Renaud, Jorge Antonio
The need to replace the incarceration of those arrested for non-violent drug possession in Texas with community-based drug treatment is examined. The strategies described in this publication can be effectively used in other agencies. Sections of this report include: background of substance abuse and drug offenses in Texas—costly incarceration, incarceration vs. treatment costs, community supervision as an alternative to incarceration, and recidivism and revocation among individuals with drug offenses; understanding the cycle of drug addiction—related crimes and special considerations; treatment options and information; legislative efforts to improve responses to low-level drug offenses; solutions; and conclusion. “For those with addiction, drug treatment is a more effective strategy to treat the individual, reduce recidivism, and lower costs to the state. Texas should take steps to aggressively and proactively address drug addiction, and thereby decrease associated crime, by promoting medical and public health responses to this issue” (p. 1).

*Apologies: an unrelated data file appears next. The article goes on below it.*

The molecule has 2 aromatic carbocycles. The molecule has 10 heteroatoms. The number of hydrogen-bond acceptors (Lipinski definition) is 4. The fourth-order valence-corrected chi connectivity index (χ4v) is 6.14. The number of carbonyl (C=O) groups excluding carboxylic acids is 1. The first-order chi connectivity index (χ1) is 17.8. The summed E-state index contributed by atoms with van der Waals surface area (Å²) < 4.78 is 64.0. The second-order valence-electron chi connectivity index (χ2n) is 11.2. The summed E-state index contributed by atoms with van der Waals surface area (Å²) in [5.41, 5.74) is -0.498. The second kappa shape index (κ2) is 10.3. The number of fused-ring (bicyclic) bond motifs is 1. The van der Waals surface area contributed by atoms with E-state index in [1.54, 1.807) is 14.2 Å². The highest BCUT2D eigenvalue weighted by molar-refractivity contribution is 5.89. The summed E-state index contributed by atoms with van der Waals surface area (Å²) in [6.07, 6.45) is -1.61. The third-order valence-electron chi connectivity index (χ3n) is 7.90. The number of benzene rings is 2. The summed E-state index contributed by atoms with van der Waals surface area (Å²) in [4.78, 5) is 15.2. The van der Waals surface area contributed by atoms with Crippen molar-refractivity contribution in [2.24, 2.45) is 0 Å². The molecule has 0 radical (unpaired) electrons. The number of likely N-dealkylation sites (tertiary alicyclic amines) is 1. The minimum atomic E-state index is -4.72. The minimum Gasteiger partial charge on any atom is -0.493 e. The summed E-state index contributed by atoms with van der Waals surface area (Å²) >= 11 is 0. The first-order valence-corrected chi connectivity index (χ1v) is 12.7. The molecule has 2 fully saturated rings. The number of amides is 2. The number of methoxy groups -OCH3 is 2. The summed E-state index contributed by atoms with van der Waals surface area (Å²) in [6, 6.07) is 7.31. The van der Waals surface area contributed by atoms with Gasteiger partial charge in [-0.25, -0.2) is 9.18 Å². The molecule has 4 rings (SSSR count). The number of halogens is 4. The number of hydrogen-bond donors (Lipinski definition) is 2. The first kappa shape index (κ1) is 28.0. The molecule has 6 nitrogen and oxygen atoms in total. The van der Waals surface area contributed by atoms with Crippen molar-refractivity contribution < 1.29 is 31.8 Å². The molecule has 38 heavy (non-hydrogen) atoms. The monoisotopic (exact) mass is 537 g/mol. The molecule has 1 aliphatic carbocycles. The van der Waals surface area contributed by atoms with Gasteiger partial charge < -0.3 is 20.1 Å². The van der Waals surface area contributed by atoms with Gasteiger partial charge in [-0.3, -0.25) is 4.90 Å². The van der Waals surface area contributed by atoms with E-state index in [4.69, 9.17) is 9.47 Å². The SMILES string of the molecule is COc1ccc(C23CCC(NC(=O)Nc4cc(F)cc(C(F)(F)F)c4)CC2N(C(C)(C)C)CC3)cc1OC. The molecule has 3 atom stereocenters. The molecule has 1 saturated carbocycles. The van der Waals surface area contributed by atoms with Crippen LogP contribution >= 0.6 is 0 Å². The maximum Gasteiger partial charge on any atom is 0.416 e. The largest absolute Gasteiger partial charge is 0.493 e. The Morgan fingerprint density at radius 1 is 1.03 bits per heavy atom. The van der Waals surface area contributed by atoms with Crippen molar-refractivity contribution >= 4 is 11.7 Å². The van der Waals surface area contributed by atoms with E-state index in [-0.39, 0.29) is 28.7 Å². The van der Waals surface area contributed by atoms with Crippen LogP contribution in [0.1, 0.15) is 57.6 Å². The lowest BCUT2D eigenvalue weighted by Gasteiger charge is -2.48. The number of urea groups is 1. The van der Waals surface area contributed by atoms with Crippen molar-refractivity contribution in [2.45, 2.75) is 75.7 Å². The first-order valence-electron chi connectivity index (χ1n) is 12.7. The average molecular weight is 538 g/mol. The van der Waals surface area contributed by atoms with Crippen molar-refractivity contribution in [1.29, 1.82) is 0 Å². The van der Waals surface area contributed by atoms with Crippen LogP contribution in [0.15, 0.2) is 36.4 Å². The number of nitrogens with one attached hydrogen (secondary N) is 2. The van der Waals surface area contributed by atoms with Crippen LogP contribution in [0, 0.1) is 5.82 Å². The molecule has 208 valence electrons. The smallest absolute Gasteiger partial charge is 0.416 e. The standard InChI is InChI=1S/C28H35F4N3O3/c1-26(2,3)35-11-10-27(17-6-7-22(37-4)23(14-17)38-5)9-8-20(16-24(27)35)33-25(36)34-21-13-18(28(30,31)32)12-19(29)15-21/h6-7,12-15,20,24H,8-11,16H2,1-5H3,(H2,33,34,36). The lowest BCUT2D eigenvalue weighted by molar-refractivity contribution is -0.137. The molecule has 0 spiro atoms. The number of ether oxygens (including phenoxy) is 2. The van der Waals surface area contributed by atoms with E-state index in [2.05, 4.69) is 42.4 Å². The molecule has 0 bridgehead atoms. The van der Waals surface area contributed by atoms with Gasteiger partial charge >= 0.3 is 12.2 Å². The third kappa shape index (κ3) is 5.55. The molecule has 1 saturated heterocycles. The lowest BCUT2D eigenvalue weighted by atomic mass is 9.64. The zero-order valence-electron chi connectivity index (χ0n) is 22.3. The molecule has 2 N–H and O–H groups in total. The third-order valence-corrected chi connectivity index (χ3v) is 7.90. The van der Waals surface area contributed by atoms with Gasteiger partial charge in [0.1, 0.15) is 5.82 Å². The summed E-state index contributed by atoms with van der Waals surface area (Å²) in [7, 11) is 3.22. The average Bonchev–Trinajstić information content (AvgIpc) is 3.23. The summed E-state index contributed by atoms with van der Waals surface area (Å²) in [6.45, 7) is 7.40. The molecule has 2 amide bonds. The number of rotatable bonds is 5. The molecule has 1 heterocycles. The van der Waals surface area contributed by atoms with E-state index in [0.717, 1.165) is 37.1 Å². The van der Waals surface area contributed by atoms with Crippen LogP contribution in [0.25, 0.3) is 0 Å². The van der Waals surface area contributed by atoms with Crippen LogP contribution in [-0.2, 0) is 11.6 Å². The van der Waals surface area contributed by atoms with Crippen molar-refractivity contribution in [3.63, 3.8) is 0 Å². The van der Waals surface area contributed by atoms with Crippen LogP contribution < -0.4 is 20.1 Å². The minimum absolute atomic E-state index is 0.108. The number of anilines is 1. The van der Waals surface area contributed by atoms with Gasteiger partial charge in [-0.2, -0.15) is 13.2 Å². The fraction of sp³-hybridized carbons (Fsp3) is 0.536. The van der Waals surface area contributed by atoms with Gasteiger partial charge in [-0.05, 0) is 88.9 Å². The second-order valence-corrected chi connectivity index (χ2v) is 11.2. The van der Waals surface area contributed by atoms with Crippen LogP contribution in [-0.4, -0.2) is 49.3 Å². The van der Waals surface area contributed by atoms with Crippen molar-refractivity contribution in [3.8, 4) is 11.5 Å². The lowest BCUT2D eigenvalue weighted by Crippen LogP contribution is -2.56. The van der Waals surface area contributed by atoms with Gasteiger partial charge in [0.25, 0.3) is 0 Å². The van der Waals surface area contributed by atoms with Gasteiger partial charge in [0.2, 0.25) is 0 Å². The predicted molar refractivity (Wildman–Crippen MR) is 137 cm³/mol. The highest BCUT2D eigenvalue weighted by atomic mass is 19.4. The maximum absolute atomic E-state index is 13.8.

This publication explains how video visitation negatively impacts the families of inmates. "While prison advocates have long anticipated the technology that would allow for video visits as a way to increase communication between incarcerated individuals, their family, and community members, it was always envisioned as a supplement to in-person visitation. The reality of incarceration is that many individuals are assigned to units in rural communities, far away from their loved ones, burdening mostly low-income families with travel and lodging expenses far beyond their means. When one’s family does not have a vehicle, lives hundreds of miles away, and simply cannot afford the trip, a visit via video would be welcomed. But advocates always envisioned a choice for families with incarcerated loved ones as to whether or not they would make those sacrifices in order to support them – a choice that should be left in the hands of those with the most stake in the matter. Video-only visitation policies strip away that choice; they are simply another outgrowth of the idea that offering services to prisoners and their families can be commercialized" (p. 2). Sections of this publication include: introduction—significant expense and skyrocketing costs, disruptions to family bonding, removal of management tool, usage difficulties due to digital divide, and privacy violations; the benefits of in-person prison and jail visitation; growing restrictions on in-person visitation at the county level; whether limiting in-person visitation will decrease violence and contraband—a case study of Travis County, Texas—once in-person visitation was eliminated disciplinary infractions and incidents, inmate-on-inmate assaults, and inmate-on-staff assaults have increased significantly; money, money, money; conclusion; and four recommendations.